World Vision and the self-destruction of Christianity
Conservative Christians predictably went absolutely bonkers (read the comments there too), and some regular donors to World Vision announced that they were halting their contributions. So fierce was the firestorm that after two days, the chastised charity issued a whimpering and apologetic statement reversing its decision. Some of the Christian Right welcomed the reversal, but others demanded further displays of contrition, such as the resignation of all board members who had voted for the original change, before World Vision could be declared cleansed of its sin and welcomed back into the fold.
Consider what actually happened here. The most fervent and fiery segment of American Christendom, Evangelical and Catholic both, decided it could not support an organization dedicated to aiding Third World children if it allowed those loathsome fags (non-celibate ones, anyway) to help with the work. Rejecting gays and denying any recognition to their relationships, even by a private charitable enterprise and not the law, is that important to them.
The main issue here isn't that the hard-liners won the fight and got World Vision to cave. The main issue is that, in a high-visibility case, once again Christianity is defining itself by its fervent need to reject and exclude. Most of the struggles that conservative Christians are waging in the name of "religious freedom" boil down to this -- they're always fighting for the right to not bake a cake for somebody, to not photograph somebody's event, to turn someone away, to refuse service to those people. The details of each case, and whether they win or lose, are less important than the fact that this is how Christianity is defining itself in the public mind -- as a religion that first and foremost demands the right to reject and exclude certain people.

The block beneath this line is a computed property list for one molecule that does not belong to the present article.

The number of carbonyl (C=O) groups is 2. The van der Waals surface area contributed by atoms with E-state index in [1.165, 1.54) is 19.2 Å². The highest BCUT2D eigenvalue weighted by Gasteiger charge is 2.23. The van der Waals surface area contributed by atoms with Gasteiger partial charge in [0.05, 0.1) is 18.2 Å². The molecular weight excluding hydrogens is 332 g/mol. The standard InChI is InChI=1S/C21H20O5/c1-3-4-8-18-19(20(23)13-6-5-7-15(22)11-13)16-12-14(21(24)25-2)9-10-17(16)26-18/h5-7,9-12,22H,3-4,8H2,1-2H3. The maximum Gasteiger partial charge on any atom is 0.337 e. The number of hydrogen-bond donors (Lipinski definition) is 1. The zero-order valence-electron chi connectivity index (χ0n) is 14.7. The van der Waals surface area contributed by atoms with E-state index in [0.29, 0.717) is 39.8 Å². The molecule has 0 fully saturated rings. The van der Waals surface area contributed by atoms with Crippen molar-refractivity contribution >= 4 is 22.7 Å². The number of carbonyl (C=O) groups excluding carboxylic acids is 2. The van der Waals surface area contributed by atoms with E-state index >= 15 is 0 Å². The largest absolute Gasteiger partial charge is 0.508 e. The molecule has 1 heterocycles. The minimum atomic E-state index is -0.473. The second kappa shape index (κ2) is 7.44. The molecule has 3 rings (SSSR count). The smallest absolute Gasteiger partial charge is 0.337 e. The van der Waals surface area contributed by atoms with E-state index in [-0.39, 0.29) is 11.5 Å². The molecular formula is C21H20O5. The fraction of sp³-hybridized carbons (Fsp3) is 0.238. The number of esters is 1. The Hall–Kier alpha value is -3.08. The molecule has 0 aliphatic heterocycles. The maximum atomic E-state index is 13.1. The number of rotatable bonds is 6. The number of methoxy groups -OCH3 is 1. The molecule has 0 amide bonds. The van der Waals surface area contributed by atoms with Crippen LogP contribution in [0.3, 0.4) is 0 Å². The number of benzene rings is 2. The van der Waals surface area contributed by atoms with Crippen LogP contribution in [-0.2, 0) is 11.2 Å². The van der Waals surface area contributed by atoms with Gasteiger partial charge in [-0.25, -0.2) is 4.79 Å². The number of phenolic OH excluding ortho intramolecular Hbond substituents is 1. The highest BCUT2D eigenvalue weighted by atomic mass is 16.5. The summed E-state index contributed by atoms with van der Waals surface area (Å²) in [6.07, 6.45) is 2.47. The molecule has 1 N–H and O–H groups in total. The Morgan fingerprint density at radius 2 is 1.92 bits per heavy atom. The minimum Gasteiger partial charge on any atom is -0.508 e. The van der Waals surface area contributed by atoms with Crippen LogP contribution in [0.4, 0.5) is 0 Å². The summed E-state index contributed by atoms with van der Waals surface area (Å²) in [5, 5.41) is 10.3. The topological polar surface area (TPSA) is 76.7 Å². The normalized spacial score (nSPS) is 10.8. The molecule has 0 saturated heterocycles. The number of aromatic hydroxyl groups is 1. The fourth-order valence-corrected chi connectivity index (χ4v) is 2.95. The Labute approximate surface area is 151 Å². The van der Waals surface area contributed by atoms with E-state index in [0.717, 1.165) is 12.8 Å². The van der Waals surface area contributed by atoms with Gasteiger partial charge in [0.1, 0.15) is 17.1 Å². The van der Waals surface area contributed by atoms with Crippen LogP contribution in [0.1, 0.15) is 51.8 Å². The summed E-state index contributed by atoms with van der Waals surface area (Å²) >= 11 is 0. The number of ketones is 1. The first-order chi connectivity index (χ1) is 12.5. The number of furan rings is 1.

And what about that celibacy business? World Vision required unmarried employees -- including heterosexual ones -- to abstain from sex? I'm a bit surprised that such an intrusion by an employer into what individuals do on their own time is even legal, but that's not the point. The point is that this is massively weird. You have a girlfriend, so you're not good enough to help us feed hungry kids in Africa? Really? Once again, rejecting and excluding the "sinner" is the highest concern.
And they wonder why mainstream Americans are turning away from Christianity in ever-growing numbers?
Yes, I know the rule against sex outside marriage is in the Bible. That's the point. The Bible is full of stuff that makes you look like a complete nutcase if you actually take it seriously in the twenty-first century. Do they also make their employees sign a promise not to covet their neighbor's ox or wear clothes made of different fabrics?
Christianity, or at least the Christian Right, is trapped in a vicious cycle of increasingly-concentrated crackpottery. When an institution's extremists grow in influence and visibility within it, moderates tend to downplay their association with it, or depart entirely. This leaves the extremists as a relatively bigger fish, because the pond is getting smaller. So they become even more influential and visible, driving away more moderates, and so on. The problem is exacerbated by the fact that the current cycle, beginning with the rise of the Moral Majority in the late 1970s, has been running during a period when the mainstream culture is evolving in the opposite direction -- indeed, the rise and militancy of the Christian Right has been mostly a reaction to those cultural changes.
The World Vision case suggests that they're already well past the point of no return. This single step in the direction of the mainstream culture triggered so much fire and brimstone from the true believers that the heretics scuttled trembling back into line in just two days. (The broader right wing has a similar problem. The Republican establishment starts making an effort to get the crazies under control, and immediately RedState and Hot Air start calling everybody RINOs and the base nominates Susanne Atanus.) Fred Phelps may have gone to his grave, but he beckons still, and all -- all save those who abandon the ship entirely -- shall follow.